Conclusion: Overall, it’s hard not to like this trade for the Canes. They didn’t give up anything of real significance from their main roster, and added a legitimate top-4 offensive defender in the process. Even with Burns counting for over $5M on the books, he’s a guy that should help move the group forward. The 3 years remaining on his contract is the loan risk in this deal, but he played the most minutes in the NHL last season and is showing no signs of slowing down yet.
Move #2: Acquired F Max Pacioretty and D Dylan Coghlan in exchange for future considerations
Max Pacioretty: I mean, what do I even need to say here? The Canes just added one of the best snipers in hockey for free. FREE. Pacioretty, even while dealing with some injury issues last season, managed to score 19 goals in 39 games and added 18 assists for 37 points. Nearly a point-per-game player and has scored at near a 40-goal pace for each of the last three seasons in Vegas. He’s exactly what the doctor ordered.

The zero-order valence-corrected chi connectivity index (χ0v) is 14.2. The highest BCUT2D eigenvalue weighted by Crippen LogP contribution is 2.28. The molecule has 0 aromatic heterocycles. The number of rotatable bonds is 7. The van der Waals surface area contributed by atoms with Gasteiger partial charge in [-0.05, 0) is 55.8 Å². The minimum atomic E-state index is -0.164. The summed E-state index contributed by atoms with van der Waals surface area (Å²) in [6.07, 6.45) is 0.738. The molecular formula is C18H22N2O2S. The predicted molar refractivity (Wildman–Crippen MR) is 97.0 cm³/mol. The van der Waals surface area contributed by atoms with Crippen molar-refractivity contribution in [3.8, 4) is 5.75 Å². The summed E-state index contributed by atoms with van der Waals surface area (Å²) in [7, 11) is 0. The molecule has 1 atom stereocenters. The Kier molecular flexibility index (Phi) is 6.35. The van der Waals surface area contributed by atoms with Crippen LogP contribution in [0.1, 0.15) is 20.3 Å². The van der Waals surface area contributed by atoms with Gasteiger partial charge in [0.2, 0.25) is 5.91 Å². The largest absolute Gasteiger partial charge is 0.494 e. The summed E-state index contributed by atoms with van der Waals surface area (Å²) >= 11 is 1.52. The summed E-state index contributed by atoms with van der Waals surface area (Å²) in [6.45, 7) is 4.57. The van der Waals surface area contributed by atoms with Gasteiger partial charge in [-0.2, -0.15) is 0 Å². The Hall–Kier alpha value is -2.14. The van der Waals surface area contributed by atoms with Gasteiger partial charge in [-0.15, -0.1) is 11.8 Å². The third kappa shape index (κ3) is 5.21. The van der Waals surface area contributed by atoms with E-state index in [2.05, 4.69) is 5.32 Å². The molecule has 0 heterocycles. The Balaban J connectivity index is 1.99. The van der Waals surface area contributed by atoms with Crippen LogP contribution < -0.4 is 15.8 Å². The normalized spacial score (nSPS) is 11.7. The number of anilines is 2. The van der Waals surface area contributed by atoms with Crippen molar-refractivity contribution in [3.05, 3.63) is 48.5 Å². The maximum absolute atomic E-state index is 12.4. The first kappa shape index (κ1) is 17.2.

He has one year left on his deal and the Canes absorbed his entire $7M cap hit, but that’s the price you have to pay for a guy who offers what he does. In the Canes’ top six and on the PP1, if he stays healthy I genuinely think he has the chance to be the first Hurricane to score 40 goals since Eric Staal did it in 2009. He drives play, creates a ton of scoring chances and finishes as well as almost anyone in the league. Just an absolutely excellent addition to this roster.
Dylan Coghlan: I’m not too familiar with Coghlan, but he’s a 24-year old right-shot defender who played 59 games for Vegas last season. At 6-foot-2, 210 pounds, he has good size and from what I’ve heard has good skating ability. He’s probably a third-pairing D or even a seventh D at best, but he adds nice depth to the group and I refuse to believe he’s any worse than Brendan Smith or Ian Cole. He’s signed for the upcoming season at a league-minimum $762K cap hit, so this is a worthy flier to gamble on.